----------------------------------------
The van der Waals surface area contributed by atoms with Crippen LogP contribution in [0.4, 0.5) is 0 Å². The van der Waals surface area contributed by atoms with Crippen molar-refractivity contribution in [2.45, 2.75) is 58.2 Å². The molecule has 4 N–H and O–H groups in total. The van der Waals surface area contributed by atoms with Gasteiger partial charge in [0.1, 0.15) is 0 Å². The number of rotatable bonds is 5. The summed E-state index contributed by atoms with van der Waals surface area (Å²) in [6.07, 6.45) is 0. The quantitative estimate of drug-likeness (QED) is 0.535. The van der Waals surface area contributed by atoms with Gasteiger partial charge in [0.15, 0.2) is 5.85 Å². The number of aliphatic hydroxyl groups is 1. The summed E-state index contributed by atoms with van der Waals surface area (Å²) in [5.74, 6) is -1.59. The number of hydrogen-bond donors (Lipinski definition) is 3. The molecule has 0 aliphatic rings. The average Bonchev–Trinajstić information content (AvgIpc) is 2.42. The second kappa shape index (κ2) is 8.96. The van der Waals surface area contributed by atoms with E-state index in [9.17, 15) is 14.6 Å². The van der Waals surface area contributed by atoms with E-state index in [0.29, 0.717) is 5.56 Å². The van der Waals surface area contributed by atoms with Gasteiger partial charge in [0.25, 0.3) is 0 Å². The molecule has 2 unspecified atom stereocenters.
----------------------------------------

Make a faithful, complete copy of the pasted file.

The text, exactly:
The van der Waals surface area contributed by atoms with Crippen LogP contribution in [0.4, 0.5) is 0 Å². The van der Waals surface area contributed by atoms with Crippen molar-refractivity contribution in [2.45, 2.75) is 58.2 Å². The molecule has 4 N–H and O–H groups in total. The van der Waals surface area contributed by atoms with Gasteiger partial charge in [0.1, 0.15) is 0 Å². The number of rotatable bonds is 5. The summed E-state index contributed by atoms with van der Waals surface area (Å²) in [6.07, 6.45) is 0. The quantitative estimate of drug-likeness (QED) is 0.535. The van der Waals surface area contributed by atoms with Gasteiger partial charge in [0.15, 0.2) is 5.85 Å². The number of aliphatic hydroxyl groups is 1. The summed E-state index contributed by atoms with van der Waals surface area (Å²) in [5.74, 6) is -1.59. The number of hydrogen-bond donors (Lipinski definition) is 3. The molecule has 0 aliphatic rings. The average Bonchev–Trinajstić information content (AvgIpc) is 2.42. The second kappa shape index (κ2) is 8.96. The van der Waals surface area contributed by atoms with E-state index in [9.17, 15) is 14.6 Å². The van der Waals surface area contributed by atoms with E-state index in [0.29, 0.717) is 5.56 Å². The van der Waals surface area contributed by atoms with Gasteiger partial charge in [0.25, 0.3) is 0 Å². The molecule has 2 unspecified atom stereocenters.